But many regard his works, notably Hangover Square and Rope as well as Gaslight, as superior to many of his more famous contemporaries.
The thriller Gaslight, on stage at Salisbury until Saturday 1st March, has been a staple of repertory and amateur companies across the English speaking world for decades.
The second film, directed by George Cukor, won an Oscar for Ingrid Bergman as the beleaguered Bella Manningham.
Designer Helen Goddard and lighting designer Tim Mitchell have collaborated to create a chilly, atmospheric set at Salisbury Playhouse, with the ghost of yellow fog outside and the flickering of the gas light in the room where the action is based.
The louche, cruel and handsome Jack Manningham is taunting his fragile wife Bella, making her fear for her sanity.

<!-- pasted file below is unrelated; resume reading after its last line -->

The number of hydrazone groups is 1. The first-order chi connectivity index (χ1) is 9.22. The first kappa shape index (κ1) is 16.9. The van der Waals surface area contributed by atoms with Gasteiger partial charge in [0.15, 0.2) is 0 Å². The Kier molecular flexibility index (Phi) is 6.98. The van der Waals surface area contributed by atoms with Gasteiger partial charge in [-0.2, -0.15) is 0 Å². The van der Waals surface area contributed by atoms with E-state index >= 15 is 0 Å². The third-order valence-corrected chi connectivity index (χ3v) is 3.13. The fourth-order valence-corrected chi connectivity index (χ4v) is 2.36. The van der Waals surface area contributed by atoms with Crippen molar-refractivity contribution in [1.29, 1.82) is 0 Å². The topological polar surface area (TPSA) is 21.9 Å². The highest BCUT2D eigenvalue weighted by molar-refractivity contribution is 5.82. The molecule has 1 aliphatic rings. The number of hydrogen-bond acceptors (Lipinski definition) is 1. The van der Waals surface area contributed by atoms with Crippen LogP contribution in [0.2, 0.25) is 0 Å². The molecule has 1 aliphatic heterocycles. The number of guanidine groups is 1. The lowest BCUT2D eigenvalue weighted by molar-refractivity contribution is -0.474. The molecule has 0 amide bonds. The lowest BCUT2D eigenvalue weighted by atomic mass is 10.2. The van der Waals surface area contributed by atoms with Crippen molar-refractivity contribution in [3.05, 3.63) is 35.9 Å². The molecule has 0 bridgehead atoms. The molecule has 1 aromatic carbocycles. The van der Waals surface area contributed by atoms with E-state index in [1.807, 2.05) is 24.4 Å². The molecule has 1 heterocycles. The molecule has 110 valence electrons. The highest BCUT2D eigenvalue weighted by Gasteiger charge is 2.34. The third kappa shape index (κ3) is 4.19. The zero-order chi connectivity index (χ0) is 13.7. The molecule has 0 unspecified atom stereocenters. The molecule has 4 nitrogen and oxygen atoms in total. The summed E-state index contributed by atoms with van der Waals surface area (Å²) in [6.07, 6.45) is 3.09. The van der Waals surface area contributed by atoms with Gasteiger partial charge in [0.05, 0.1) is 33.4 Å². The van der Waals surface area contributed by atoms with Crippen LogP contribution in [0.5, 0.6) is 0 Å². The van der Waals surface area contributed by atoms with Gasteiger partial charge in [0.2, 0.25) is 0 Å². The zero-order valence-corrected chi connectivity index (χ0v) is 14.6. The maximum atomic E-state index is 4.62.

But her saviour is at hand, in the person of a retired detective.
The tension mounts in the early scenes of Edward Dick’s production, with Laura Pyper a terrified and confused Bella, and Maggie McCarthy as her dependable housekeeper.
Joseph Marcell, best known for butling in The Fresh Prince of Bel Air, is Detective Rough, with Gemma Lawrence as the sparky Nancy and Daniel Pirrie as Jack Manningham.
It’s early days, but the critical wrong line on the night I saw the play, coupled with a less than convincing struggle between the two men resulting in a very escapable trussing to a chair, need sorting out, and fast.
Gaslight might not be cutting edge modern drama (as one audience member bemoaned) but it retains its tension and menace, and the period details are excellent in this stylish production.
Photographs by Richard Davenport